The social web and the digital change

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Gerd Altmann/ /

Watching the latest trends in the Social Web, I dedicate this post to your thoughts…!

This weekend, I just want to get you thinking about the future of the Social Web by focussing on three studies. All studies have an impact on our digital lives from a personal and our business professional point of view: They illustrate how the social web is changing the world we are living and working in…

So, here we go…

1. Digital Profit. The latest study by Regus asking 17,000 managers and business owners across 80 countries makes clear that companies can win new business with Social Media. Main aims are to gain new customers and keep the ones companies have. „Social networking has fully evolved from a nice-to-have to a necessity as the majority of businesses in the U.S. (69%), and internationally (74%) agree that social media activity is playing a bigger role in their marketing strategy,“ claims the study. The finding sounds as if marketing objectives and personal reputation uplift are still the main driver why people use the Social Web.
Right or wrong?

2. Digital Visibility. A recent survey from ROI Research, sponsored by Performics of 2,997 active social networkers states that 59% of respondents said it is important to have a LinkedIn account, more than any other social network. „We may not necessarily be in a double-dip recession but, individuals have embraced social networking as a means to actively manage their personal visibility in the global economy.“ said Daina Middleton, CEO of Performics. The finding, apart from sounding very general, seem to state that Twitter and Facebook are about to miss the boat with respect to their importance for professional career visibility.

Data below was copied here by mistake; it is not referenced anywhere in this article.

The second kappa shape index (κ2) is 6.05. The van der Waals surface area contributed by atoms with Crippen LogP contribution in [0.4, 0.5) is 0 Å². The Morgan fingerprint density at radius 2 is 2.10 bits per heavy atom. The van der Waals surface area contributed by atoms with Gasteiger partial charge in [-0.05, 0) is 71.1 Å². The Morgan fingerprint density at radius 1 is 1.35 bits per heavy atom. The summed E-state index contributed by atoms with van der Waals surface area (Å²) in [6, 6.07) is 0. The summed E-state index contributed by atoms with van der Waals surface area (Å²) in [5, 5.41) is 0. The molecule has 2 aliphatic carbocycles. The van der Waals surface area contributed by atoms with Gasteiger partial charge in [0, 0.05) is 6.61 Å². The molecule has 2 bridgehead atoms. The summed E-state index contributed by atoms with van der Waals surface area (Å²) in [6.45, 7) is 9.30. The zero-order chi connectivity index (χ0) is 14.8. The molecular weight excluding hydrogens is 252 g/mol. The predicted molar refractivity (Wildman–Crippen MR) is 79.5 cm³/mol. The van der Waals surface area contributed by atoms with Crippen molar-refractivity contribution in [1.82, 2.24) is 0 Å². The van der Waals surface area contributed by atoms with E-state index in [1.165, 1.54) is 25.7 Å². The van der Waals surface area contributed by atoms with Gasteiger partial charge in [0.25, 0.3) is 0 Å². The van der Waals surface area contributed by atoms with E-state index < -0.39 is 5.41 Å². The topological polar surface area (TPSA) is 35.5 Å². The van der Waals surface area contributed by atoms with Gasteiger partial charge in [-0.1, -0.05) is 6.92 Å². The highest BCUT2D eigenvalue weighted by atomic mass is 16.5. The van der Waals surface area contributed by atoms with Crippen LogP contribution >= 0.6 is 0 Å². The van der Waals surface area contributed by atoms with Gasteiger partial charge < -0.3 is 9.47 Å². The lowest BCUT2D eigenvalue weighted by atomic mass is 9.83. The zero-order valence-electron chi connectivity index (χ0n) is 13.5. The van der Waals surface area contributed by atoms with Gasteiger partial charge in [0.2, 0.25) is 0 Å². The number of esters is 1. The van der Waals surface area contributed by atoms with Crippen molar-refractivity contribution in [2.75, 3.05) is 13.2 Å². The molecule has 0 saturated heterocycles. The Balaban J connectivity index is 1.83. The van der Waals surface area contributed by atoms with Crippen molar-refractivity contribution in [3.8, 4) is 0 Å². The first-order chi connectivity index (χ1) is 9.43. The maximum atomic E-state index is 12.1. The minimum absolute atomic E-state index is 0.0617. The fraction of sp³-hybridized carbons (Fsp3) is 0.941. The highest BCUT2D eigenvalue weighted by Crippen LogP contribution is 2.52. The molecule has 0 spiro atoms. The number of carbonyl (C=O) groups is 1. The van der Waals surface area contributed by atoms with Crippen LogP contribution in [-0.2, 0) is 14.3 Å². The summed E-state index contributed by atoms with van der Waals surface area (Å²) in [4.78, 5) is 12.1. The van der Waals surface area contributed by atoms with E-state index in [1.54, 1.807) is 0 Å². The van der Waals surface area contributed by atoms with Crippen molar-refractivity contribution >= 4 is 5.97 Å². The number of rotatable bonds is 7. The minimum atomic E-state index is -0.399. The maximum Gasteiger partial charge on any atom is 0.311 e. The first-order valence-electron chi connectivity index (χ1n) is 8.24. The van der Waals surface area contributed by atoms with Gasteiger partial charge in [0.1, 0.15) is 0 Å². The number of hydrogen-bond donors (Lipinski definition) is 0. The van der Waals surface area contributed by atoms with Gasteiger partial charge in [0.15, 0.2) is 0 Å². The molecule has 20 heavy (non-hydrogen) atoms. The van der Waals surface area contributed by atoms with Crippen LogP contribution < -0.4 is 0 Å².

Right or wrong?

3. Digital Divide. The University of California, Berkeley, suggests in a study that the Social Web is increasingly not the people’s Web. “The working class is underrepresented on the Internet. (…) Without their voices, their issues are ignored,” summarizes Jen Schradie, a doctoral candidate in sociology and author of the study at Berkeley. The finding sounds like a bigger digital divide is about to arise from the Social Web as the input on social media just reflects perspectives of college-educated and Web 2.0-savvy users.
Right or wrong?

Are we still in the „conversation mode“ which was mean to be the imperative of the social web? Three study findings and three simple questions. It would be interesting to get your views on them. Looking forward to your feedback.

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